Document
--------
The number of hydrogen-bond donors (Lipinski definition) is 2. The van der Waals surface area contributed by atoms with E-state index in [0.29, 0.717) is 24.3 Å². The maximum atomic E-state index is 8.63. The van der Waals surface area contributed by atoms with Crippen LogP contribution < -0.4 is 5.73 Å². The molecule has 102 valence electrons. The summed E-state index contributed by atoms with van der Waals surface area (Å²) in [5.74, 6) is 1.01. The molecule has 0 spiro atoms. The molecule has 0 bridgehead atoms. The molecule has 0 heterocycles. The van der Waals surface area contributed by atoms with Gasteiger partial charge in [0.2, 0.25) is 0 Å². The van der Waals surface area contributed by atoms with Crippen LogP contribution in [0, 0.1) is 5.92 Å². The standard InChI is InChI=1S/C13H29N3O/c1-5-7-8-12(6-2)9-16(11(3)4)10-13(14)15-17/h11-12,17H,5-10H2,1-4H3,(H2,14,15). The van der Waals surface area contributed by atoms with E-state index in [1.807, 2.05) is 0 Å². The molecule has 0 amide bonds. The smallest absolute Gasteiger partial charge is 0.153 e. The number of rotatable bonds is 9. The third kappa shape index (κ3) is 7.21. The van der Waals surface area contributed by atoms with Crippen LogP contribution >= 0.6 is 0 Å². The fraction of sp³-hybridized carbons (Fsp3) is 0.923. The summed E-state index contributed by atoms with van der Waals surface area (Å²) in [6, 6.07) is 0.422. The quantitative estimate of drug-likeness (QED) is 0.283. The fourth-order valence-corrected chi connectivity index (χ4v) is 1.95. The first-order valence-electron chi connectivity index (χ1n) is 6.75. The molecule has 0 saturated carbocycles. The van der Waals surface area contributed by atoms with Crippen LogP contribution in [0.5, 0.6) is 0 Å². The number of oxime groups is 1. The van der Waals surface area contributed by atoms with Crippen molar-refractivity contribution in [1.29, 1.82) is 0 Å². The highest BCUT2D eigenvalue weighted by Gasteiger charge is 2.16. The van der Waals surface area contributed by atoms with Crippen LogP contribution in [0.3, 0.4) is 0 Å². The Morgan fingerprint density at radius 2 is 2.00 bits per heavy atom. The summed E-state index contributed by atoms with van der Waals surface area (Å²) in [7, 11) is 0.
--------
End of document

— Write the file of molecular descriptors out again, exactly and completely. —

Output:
The number of hydrogen-bond donors (Lipinski definition) is 2. The van der Waals surface area contributed by atoms with E-state index in [0.29, 0.717) is 24.3 Å². The maximum atomic E-state index is 8.63. The van der Waals surface area contributed by atoms with Crippen LogP contribution < -0.4 is 5.73 Å². The molecule has 102 valence electrons. The summed E-state index contributed by atoms with van der Waals surface area (Å²) in [5.74, 6) is 1.01. The molecule has 0 spiro atoms. The molecule has 0 bridgehead atoms. The molecule has 0 heterocycles. The van der Waals surface area contributed by atoms with Gasteiger partial charge in [0.2, 0.25) is 0 Å². The van der Waals surface area contributed by atoms with Crippen LogP contribution in [0, 0.1) is 5.92 Å². The standard InChI is InChI=1S/C13H29N3O/c1-5-7-8-12(6-2)9-16(11(3)4)10-13(14)15-17/h11-12,17H,5-10H2,1-4H3,(H2,14,15). The van der Waals surface area contributed by atoms with E-state index in [1.807, 2.05) is 0 Å². The molecule has 0 amide bonds. The smallest absolute Gasteiger partial charge is 0.153 e. The number of rotatable bonds is 9. The third kappa shape index (κ3) is 7.21. The van der Waals surface area contributed by atoms with Crippen LogP contribution >= 0.6 is 0 Å². The fraction of sp³-hybridized carbons (Fsp3) is 0.923. The summed E-state index contributed by atoms with van der Waals surface area (Å²) in [6, 6.07) is 0.422. The quantitative estimate of drug-likeness (QED) is 0.283. The fourth-order valence-corrected chi connectivity index (χ4v) is 1.95. The first-order valence-electron chi connectivity index (χ1n) is 6.75. The molecule has 0 saturated carbocycles. The van der Waals surface area contributed by atoms with Crippen LogP contribution in [0.5, 0.6) is 0 Å². The number of oxime groups is 1. The van der Waals surface area contributed by atoms with Crippen molar-refractivity contribution in [1.29, 1.82) is 0 Å². The highest BCUT2D eigenvalue weighted by Gasteiger charge is 2.16. The van der Waals surface area contributed by atoms with Crippen LogP contribution in [0.3, 0.4) is 0 Å². The Morgan fingerprint density at radius 2 is 2.00 bits per heavy atom. The summed E-state index contributed by atoms with van der Waals surface area (Å²) in [7, 11) is 0.